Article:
Glock 17 gen4 Endurance Test: Week 17

17-Jul-11 – 21:03 by ToddG
25,366 rounds 6 stoppages
(+1 w/non-LCI extractor)
0 malfunctions 0 parts breakages

The G17 turned in some great practice numbers this week, including tying my personal best on JodyH’s 99 Drill (95 out of 99, dropping one point on each of the four strings of fire).

The NRA Range’s target carrier system is back to allowing flat one second exposures on turning targets. This allowed me to run 100 1-second draws one evening, hitting an 8″ circle 57% of the time from my Custom Carry Concepts Shaggy underneath an untucked polo. Going that fast definitely blurs the line between aimed fire and unaimed (“point shooting”), but at least for me it was the times when I got a visual reference on my front sight that resulted in hits. Color me not surprised.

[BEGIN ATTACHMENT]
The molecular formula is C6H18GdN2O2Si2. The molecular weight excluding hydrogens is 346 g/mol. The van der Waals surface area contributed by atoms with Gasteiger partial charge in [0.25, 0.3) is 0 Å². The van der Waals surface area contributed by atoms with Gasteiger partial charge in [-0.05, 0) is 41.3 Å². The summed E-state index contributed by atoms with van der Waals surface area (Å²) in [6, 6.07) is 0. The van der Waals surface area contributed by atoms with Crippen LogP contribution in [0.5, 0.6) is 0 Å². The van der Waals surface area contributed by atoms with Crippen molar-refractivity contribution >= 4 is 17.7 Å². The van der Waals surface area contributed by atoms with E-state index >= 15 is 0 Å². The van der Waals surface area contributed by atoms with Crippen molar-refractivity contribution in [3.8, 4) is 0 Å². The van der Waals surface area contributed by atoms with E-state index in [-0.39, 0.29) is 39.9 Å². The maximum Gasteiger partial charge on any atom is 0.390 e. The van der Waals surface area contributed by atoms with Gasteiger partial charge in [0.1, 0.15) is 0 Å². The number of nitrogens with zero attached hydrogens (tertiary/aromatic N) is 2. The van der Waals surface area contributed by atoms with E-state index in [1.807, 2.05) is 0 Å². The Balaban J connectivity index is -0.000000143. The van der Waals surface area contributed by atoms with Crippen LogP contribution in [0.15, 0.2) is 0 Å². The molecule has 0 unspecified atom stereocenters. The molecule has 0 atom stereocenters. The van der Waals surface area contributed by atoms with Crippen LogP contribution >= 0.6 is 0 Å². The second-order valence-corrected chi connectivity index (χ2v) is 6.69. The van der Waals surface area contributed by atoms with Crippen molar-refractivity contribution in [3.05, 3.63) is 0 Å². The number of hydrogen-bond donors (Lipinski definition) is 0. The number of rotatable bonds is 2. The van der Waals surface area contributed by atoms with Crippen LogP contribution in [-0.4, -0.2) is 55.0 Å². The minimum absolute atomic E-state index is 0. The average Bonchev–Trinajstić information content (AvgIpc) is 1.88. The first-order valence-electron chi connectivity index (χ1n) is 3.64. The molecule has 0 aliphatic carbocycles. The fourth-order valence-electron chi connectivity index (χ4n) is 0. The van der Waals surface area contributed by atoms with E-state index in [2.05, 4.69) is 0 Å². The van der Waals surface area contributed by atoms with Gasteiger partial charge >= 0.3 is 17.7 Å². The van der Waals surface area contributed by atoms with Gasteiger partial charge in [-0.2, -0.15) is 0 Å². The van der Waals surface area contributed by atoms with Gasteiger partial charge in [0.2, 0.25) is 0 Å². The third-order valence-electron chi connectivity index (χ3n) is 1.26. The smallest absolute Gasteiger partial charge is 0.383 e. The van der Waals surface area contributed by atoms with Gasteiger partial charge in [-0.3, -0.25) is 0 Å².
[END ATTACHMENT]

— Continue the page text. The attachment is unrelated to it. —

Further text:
During the (unreported) Week 16 of the test, I shot a 286 on the Hackathorn Standards using my Federal 124gr +p HST carry ammo, again from the Shaggy underneath a polo. While 286 isn’t bad and just two points behind my previous personal best, it’s nothing compared to Kyle Defoor‘s recent perfect 300 on the Hack. To the best of my knowledge, Kyle is the first person who has shot a perfect score. It’s an incredible feat and a personal goal of mine. Huge kudos to Kyle.

On the subject of Federal ammunition, over the past week I had two bad rounds of American Eagle 115gr FMJ (AE9DP). One was obviously very short in overall length and the other was too long. The rounds came from the same case of 1,000. I’ve fired over fifteen thousand rounds of AE9DP through this gun in the past three months, all from the same lot as the two problem rounds. Pictured at right are the two bad rounds with a standard OAL round of the same lot number in the middle.